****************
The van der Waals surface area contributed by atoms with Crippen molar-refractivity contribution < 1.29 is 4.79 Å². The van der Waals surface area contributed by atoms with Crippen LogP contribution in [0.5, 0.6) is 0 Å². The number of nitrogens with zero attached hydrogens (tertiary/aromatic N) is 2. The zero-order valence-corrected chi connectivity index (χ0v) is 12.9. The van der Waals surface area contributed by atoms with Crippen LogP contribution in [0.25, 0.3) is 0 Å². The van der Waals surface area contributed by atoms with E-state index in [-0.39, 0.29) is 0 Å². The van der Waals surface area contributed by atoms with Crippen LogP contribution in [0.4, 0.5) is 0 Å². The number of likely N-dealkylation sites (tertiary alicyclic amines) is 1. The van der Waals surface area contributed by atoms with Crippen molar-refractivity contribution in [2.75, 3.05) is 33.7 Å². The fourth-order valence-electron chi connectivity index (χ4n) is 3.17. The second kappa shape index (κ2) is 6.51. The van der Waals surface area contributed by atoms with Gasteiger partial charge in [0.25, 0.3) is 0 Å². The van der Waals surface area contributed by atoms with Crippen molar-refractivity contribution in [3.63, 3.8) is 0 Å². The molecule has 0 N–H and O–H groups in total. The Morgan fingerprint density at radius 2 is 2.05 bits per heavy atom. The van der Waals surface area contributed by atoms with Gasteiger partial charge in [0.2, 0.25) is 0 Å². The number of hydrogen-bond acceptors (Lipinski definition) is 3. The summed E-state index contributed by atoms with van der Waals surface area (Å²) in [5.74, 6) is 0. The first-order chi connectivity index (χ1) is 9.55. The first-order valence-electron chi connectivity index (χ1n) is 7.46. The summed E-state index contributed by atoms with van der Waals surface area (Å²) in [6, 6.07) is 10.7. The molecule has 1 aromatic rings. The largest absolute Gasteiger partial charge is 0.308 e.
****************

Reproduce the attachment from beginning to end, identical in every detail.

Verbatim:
The van der Waals surface area contributed by atoms with Crippen molar-refractivity contribution < 1.29 is 4.79 Å². The van der Waals surface area contributed by atoms with Crippen LogP contribution in [0.5, 0.6) is 0 Å². The number of nitrogens with zero attached hydrogens (tertiary/aromatic N) is 2. The zero-order valence-corrected chi connectivity index (χ0v) is 12.9. The van der Waals surface area contributed by atoms with Crippen LogP contribution in [0.25, 0.3) is 0 Å². The van der Waals surface area contributed by atoms with E-state index in [-0.39, 0.29) is 0 Å². The van der Waals surface area contributed by atoms with Crippen LogP contribution in [0.4, 0.5) is 0 Å². The number of likely N-dealkylation sites (tertiary alicyclic amines) is 1. The van der Waals surface area contributed by atoms with Crippen molar-refractivity contribution in [2.75, 3.05) is 33.7 Å². The fourth-order valence-electron chi connectivity index (χ4n) is 3.17. The second kappa shape index (κ2) is 6.51. The van der Waals surface area contributed by atoms with Gasteiger partial charge in [0.25, 0.3) is 0 Å². The van der Waals surface area contributed by atoms with Crippen molar-refractivity contribution in [3.63, 3.8) is 0 Å². The molecule has 0 N–H and O–H groups in total. The Morgan fingerprint density at radius 2 is 2.05 bits per heavy atom. The van der Waals surface area contributed by atoms with Gasteiger partial charge in [0.2, 0.25) is 0 Å². The number of hydrogen-bond acceptors (Lipinski definition) is 3. The summed E-state index contributed by atoms with van der Waals surface area (Å²) in [5.74, 6) is 0. The first-order chi connectivity index (χ1) is 9.55. The first-order valence-electron chi connectivity index (χ1n) is 7.46. The summed E-state index contributed by atoms with van der Waals surface area (Å²) in [6, 6.07) is 10.7. The molecule has 1 aromatic rings. The largest absolute Gasteiger partial charge is 0.308 e.